Hong Kong is not a beautiful city.
It’s not one of those cities that you arrive in and are immediately charmed by, mostly because it’s not particularly charming at first sight. If you’re not at first struck by the by the smog, you’ll be taken aback by the endless display of skyscrapers and neon advertising.
At least, this country girl was.
But just because Hong Kong isn’t beautiful doesn’t mean that it’s not interesting. It’s VERY interesting — I mean, here you have a city that was under British rule until the mid-90s, and that now operates as a sort-of part of China. It’s an extremely modern city, with great, efficient public transportation and a skyline that is world-famous — and yet only about 30 years old.
I only had 2 days in Hong Kong, which of course is not long enough to truly uncover its character. But I did my best. Here’s what I was able to see in the city in 2 days:
Officially known as Victoria Peak, The Peak is one of the top tourist destinations in Hong Kong. On a good day, you can see out over Hong Kong Island, Victoria Harbor, Kowloon, and beyond from here. (Though, “good days” are not the easiest to come by here… I lucked out and actually had decent visibility!) To get the The Peak, you can take the Peak Tram, an old funicular that zooms up the mountain at a slightly alarming speed and angle. Just be aware that you will have to utilize your elbows while waiting in line to board. The views, though? So worth it. I paid extra to go up to the Sky Terrace 428, which is the weird-shaped building where my skyline shots were snapped.
One of the major shopping districts in Hong Kong is located around the Causeway Bay MTR stop on HK Island. Here you’ll find multiple multi-level malls and just about any store you could dream of. You’ll also find TONS of people — be sure to have a stroll around and cross one of the big intersections just for fun. I was also able to spy some fun Chinese New Year decorations here at a mall called Times Square.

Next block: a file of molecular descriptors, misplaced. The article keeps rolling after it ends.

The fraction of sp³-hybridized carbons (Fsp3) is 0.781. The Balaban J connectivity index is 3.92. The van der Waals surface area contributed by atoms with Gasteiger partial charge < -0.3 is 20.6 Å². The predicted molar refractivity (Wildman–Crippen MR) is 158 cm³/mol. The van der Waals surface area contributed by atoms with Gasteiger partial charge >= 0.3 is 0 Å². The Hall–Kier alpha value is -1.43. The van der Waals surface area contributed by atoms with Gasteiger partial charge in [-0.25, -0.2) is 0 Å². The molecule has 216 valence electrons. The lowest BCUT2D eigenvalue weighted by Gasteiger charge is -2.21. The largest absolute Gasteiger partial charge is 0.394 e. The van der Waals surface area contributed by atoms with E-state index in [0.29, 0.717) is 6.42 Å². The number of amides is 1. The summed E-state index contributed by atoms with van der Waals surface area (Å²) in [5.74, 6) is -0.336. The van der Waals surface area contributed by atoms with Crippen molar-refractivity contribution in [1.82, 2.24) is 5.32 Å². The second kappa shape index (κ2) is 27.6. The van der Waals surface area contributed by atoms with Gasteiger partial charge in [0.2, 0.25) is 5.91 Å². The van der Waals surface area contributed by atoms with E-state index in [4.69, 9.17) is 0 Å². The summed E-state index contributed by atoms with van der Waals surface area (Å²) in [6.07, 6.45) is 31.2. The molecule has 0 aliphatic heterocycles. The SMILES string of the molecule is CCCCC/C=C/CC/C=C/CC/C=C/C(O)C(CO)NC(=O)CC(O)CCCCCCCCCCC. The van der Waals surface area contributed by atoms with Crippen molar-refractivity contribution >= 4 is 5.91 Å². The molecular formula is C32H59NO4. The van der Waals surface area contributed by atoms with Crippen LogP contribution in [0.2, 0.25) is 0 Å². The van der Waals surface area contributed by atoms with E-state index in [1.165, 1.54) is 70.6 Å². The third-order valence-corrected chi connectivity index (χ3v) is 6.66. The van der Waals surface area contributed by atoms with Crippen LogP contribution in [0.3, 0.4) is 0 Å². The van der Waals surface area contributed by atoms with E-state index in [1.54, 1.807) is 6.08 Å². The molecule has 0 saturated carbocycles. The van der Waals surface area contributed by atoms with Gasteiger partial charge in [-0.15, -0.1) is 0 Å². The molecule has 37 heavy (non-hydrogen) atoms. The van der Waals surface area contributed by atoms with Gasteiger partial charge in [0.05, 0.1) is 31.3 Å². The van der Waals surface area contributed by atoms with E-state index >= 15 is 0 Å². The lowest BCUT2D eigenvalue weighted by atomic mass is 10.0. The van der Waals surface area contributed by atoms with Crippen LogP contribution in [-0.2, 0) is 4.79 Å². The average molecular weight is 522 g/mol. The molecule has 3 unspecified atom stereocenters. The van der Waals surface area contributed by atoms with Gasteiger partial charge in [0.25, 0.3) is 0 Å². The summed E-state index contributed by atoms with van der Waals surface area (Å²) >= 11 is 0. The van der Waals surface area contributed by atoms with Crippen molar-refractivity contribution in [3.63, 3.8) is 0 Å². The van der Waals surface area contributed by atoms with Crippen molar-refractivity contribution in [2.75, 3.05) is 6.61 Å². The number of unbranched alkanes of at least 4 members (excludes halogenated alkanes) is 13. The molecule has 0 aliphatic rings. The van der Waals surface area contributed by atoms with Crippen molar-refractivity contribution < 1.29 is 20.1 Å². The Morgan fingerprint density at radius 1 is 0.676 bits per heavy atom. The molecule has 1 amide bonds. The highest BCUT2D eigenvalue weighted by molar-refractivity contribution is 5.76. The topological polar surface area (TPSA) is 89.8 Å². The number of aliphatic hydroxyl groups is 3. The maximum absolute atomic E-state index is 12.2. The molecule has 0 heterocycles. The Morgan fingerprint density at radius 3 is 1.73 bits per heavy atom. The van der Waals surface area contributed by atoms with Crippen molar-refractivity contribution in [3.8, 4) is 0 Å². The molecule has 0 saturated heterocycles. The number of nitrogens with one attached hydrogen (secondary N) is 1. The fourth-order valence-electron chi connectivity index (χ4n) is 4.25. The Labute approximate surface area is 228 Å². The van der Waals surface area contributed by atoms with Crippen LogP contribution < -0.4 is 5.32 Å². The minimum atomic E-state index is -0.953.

Hong Kong has some great markets to explore, whether you’re looking for jade, antiques, or knock-off purses. I ventured to the Ladies Market in Mong Kok (Tung Choi Street), as well as the Temple Street Night Market in Kowloon. I didn’t do much shopping, but these are usually great places to pick up souvenirs/gifts and to try out your haggling skills.
Believe it or not, even within this concrete jungle there are green spaces to be found. On my way to The Peak I stumbled upon Charter Garden and Statue Square — surprisingly quiet spots in the middle of the city.
(And I also spent half a day on Lantau Island, but that is being saved for my next post!)
Hong Kong at night
Lastly, I explored a bit of Hong Kong at night. Taking the Star Ferry from Hong Kong Island to Kowloon one evening, I wandered around TST (Tsim Sha Tsui), walked the Avenue of Stars, and watched the skyline twinkle from across the harbor (though I sadly never did catch a light show). The city is perhaps even more lively at night, since most Hong Kong residents can be found out and about in the evenings.
So, is Hong Kong worth adding to your Asia itinerary?
For people who hate big, crowded cities, perhaps not. After all, in a relatively compact city with a population of about 7 million, there isn’t much personal space to be found here.
I, however, am glad I decided to visit for a couple of days. It’s extremely easy to get around Hong Kong (and nearly everything is in both Chinese and English), and it was interesting to explore a city so different from those I’ve found myself in in the past year or so.
Is Hong Kong on YOUR travel list?